Airbus and the European regulatory agency EASA agree in principle on the technical requirements for the Rear Center Tank (RCT) on the A321XLR. The regulator is satisfied that adding a protective liner to the fuselage will protect the tank from foreign object damage in case of penetration of the hull. Airbus and EASA on the same page about the A321XLR Rear Center Tank .
An Airbus spokesperson confirmed to AirInsight that a Thursday report of FlightGlobal is correct. But he adds that the certification phase of the XLR is ongoing, but should be completed by the end of next year.
Airbus was unable to confirm if the FAA is also approving the solutions for the RCT to add protection. In December, the US regulator set specific design requirements for the tank after a public consultation procedure.
This included comments from Boeing, who raised concerns about the RCT configuration. The 12.900-liter tank that is immediately behind the main gear area gives the A321XLR its 4.700 nautical miles/8.700 kilometers range, something no MAX can do.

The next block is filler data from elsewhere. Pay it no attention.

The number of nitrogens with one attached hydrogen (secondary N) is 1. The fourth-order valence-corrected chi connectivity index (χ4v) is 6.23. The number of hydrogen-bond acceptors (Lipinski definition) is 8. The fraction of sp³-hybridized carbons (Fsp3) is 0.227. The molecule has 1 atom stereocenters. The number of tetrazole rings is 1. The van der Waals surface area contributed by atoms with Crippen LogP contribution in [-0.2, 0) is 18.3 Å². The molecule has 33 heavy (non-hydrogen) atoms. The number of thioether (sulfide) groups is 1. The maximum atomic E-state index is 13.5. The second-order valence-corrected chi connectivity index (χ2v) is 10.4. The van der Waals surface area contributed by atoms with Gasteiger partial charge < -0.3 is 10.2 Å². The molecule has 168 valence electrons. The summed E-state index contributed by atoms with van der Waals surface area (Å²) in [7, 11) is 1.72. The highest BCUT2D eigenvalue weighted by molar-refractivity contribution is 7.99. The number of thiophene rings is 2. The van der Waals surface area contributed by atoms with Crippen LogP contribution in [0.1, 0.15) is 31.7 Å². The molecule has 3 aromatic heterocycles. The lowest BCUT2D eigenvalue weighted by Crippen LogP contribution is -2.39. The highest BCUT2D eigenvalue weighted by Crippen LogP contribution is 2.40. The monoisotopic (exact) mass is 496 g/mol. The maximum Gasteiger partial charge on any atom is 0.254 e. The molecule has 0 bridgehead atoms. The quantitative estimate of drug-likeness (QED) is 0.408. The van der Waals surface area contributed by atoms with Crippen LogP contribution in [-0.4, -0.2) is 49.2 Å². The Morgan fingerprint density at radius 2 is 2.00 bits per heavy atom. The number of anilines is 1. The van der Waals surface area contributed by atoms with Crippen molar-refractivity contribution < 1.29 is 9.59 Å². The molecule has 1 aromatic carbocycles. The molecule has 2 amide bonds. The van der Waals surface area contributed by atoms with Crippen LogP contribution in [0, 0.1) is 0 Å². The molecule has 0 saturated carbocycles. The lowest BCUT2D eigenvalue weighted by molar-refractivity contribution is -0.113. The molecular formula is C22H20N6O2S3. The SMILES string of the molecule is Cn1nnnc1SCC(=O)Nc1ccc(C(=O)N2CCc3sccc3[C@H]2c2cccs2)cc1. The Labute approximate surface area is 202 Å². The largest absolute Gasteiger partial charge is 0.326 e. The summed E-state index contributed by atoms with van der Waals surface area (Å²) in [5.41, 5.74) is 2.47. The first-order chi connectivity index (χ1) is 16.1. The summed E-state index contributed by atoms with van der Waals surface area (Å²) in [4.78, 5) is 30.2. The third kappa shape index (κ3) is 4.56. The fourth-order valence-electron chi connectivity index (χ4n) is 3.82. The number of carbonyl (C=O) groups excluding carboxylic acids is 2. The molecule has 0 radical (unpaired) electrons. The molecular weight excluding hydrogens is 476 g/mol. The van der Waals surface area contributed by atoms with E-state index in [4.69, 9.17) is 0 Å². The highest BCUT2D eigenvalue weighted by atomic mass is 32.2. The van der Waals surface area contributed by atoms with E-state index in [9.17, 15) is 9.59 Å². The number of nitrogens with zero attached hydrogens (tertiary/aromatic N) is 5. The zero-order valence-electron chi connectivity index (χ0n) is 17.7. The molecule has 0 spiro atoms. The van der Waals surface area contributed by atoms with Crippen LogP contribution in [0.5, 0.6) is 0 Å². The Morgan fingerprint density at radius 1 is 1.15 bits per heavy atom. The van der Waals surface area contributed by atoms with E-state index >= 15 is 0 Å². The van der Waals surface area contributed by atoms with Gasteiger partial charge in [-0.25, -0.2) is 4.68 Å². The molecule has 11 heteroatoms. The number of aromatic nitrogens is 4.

Boeing said that during the consultation it thought that there could be a risk of fire in case of a gear failure and penetration. Another criticism is that passengers could be exposed to the cold from the tank when they are seated right on top of it.
In an advisory circular of December, the FAA said that it will “require that the lower half of the airplane fuselage, spanning the longitudinal area of the tank, be resistant to fire penetration. “Resistant to fire penetration” will, for this special condition, mean that this area provides fire penetration resistance equivalent to the resistance which would be provided if the fuselage were lined with thermal/acoustic insulation that meets the flame penetration resistance test requirements.”
Airbus says that it complies with this requirement by adding a structural reinforcement and internal liner to the RCT. Philippe Muhn, Executive Vice President for Programmes at Airbus, said in FlightGlobal that the three XLRs used for flight testing will be reconfigured to include the modifications to the tank.
Active as a journalist since 1987, with a background in newspapers, magazines, and a regional news station, Richard has been covering commercial aviation on a freelance basis since late 2016.
In 2022, he has gone full-time freelance. Richard has been contributing to AirInsight since December 2018. He is also writing for Airliner World and Aviation News and until July 1 2023 in a part-time role with Dutch website and magazine Luchtvaartnieuws. Twitter: @rschuur_aero.